How to Customize Apple’s Magic Mouse

While the Magic Mouse has been around for quite some time, Apple recently updated the accessory with an integrated rechargeable battery and other changes, so some MacRumors readers deciding to give the device a try may be new to it. If you’re coming from a more traditional mouse, you should know there’s a lot the Magic Mouse can do that might not be obvious. Rather than merely serving as a point and click device, the Magic Mouse and Magic Mouse 2 use swiping and tapping gestures along with the traditional clicks.

Because the Magic Mouse incorporates taps and swipes, some of its features may be hidden or confusing to someone that’s never used one before. We’ve created this quick how-to guide for readers who are new to the Magic Mouse, covering the ins and outs of the device to help you get the most out of it.

First off, we want to note that tapping is not the same as clicking. The latter, as with traditional mouse buttons, requires that you press on the mouse until you hear a clicking noise or feel a clicking action.

Tapping is not a common feature on a traditional mouse, but is one of Apple’s Magic Mouse specialties. When you tap on the mouse lightly, as if you were tapping on your iPhone screen, you are triggering a different action than clicking.

The Magic Mouse supports tapping or double tapping with one finger and tapping or double tapping with two fingers, all of which trigger different actions, depending on what you have enabled.

The Magic Mouse also supports swiping gestures with one or two fingers. Swiping up or down with one finger triggers the scrolling function. When enabled, swiping left or right with one finger allows you to switch between pages that you’ve visited in Safari, and lets you swipe between full screen apps when using two fingers.

For those who have recently begun using a Magic Mouse for the first time, it is possible to „right-click.“ The feature isn’t missing. It’s just not enabled by default.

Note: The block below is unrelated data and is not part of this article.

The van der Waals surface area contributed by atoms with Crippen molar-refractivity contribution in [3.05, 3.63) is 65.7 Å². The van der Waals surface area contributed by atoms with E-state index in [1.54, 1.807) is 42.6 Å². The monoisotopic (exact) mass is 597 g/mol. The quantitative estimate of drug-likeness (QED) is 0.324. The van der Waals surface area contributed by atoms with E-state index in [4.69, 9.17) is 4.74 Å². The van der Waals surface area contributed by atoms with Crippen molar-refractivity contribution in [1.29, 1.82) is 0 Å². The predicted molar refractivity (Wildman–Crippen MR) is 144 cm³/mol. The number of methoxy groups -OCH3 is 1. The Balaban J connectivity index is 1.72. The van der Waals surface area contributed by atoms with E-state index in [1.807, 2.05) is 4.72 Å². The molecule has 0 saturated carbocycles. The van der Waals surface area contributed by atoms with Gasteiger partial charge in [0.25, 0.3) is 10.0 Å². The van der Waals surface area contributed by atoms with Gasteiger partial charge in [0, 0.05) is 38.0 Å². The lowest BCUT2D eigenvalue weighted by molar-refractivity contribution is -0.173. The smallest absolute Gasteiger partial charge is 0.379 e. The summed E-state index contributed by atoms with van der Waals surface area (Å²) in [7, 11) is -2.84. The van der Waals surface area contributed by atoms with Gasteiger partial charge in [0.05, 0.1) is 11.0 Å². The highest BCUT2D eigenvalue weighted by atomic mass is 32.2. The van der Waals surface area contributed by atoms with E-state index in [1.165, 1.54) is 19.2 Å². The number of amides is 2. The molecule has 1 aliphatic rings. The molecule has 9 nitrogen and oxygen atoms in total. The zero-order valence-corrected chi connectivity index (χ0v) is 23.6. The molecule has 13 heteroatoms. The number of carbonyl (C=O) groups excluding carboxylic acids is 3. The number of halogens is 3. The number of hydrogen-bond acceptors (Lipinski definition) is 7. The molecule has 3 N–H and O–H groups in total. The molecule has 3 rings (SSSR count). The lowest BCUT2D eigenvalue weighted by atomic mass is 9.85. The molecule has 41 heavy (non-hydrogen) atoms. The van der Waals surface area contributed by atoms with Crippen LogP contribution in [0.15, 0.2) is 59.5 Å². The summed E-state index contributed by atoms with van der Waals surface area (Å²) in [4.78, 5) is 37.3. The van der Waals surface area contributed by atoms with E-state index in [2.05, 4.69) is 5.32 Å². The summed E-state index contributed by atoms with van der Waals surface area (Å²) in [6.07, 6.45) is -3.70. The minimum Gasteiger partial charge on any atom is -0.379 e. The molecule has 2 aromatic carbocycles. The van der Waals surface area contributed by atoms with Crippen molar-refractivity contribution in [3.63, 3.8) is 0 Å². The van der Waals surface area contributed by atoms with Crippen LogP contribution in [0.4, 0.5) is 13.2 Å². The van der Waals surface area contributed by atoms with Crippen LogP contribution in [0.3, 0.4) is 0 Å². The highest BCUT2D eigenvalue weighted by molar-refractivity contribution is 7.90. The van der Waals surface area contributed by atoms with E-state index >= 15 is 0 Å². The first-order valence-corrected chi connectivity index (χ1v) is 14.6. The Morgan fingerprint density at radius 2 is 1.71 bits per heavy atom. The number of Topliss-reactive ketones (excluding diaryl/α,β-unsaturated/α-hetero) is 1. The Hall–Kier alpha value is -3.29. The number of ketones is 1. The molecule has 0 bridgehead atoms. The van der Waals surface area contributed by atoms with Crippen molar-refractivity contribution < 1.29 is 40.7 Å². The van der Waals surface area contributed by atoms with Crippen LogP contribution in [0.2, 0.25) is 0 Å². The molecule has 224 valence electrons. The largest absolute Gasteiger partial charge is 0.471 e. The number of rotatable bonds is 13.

You can also reverse the direction of the scrolling action that your finger uses. If you are used to scrolling up to move the content on the screen up, you will want to enable natural scrolling.

To enable right-clicking and natural scrolling:

  1. Click on the Apple logo in the upper left corner of the screen and select System Preferences from the drop down menu.
  2. Click on Mouse.
  3. Select the Point & Click section.
  4. To enable natural scrolling, check the box next to „Scroll direction: natural.“
  5. To enable right clicking, select „Secondary click.“ Once enable, you can switch from right to left click if you prefer that option.

In this section, you can also enable Smart Zoom, which lets you zoom into compatible documents and apps by double tapping the mouse with one finger in compatible applications. For example, you can double tap to zoom in Safari and Chrome, but it does not work with Pages or Mail.

If you find that your pointer doesn’t seem to move as fast as you’d like, you can adjust the tracking speed in this section as well. This will make the pointer move across the screen faster or slower, depending on your preference.

To enable additional swiping and tapping features:

  1. Click on the Apple logo in the upper left corner of the screen and select System Preferences from the drop down menu.
  2. Click on Mouse.
  3. Select the More Gestures section.

You can enable the ability to swipe between web pages in Safari by checking the box next to „Swipe between pages.“ You can also choose to swipe left or right with one finger, two fingers, or both. If you want the option to swipe between full-screen apps, chose the one finger option.

When enabled, you can swipe between full screen apps. If you have multiple apps open in full screen, swipe with two fingers on the Magic Mouse to switch from one to another.

You can also enable the ability to quickly access Mission Control by double tapping the Magic Mouse with two fingers.